A survey commissioned by the Emily Hall Tremaine Foundation of New Haven exposes poor understanding among many Americans of what causes learning disabilities.
Fifty-five percent of parents and 55 percent of the general public surveyed agreed that learning disabilities are "often caused by the home environment children are raised in." About 51 percent of those surveyed agreed that "sometimes learning disabilities are really just the result of laziness."
I think we education writers, particularly me, need to take the blame for much of the ignorance. We rarely write about learning disabilities. The subject is complicated. The research is hard to understand. There are no sure cures, and few success stories, which makes editors unhappy.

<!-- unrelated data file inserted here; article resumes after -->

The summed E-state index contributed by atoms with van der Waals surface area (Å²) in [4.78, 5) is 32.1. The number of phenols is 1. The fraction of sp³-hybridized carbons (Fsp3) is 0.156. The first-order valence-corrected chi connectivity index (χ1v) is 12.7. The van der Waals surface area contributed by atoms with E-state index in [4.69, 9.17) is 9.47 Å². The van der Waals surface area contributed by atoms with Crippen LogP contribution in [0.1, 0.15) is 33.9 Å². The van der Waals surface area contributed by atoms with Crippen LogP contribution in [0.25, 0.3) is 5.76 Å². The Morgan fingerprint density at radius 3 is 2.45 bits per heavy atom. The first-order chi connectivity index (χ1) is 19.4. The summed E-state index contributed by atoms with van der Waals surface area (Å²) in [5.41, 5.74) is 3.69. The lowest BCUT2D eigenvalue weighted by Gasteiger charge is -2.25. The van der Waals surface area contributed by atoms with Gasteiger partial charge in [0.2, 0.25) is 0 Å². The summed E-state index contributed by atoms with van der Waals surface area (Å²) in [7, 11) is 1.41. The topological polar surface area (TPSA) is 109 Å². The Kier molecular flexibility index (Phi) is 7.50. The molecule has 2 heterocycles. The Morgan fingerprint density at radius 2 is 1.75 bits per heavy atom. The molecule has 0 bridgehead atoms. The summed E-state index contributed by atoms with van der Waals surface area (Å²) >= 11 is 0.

There are plenty of political and legal battles over special education programs for children with learning disabilities, but they are usually about money, not about the best way to help students. When we do write about disabilities, we often get mail from grateful families. But that doesn't seem to inspire more effort.
The Tremaine Foundation poll has some rays of hope. The portion of respondents who think some disabled kids are just lazy has declined from 57 to 51 percent since 2004. That isn't much, but it's better than nothing.
Friday, October 29, 2010
From The Washington Post education blog:
Posted by BA Haller at 7:45 PM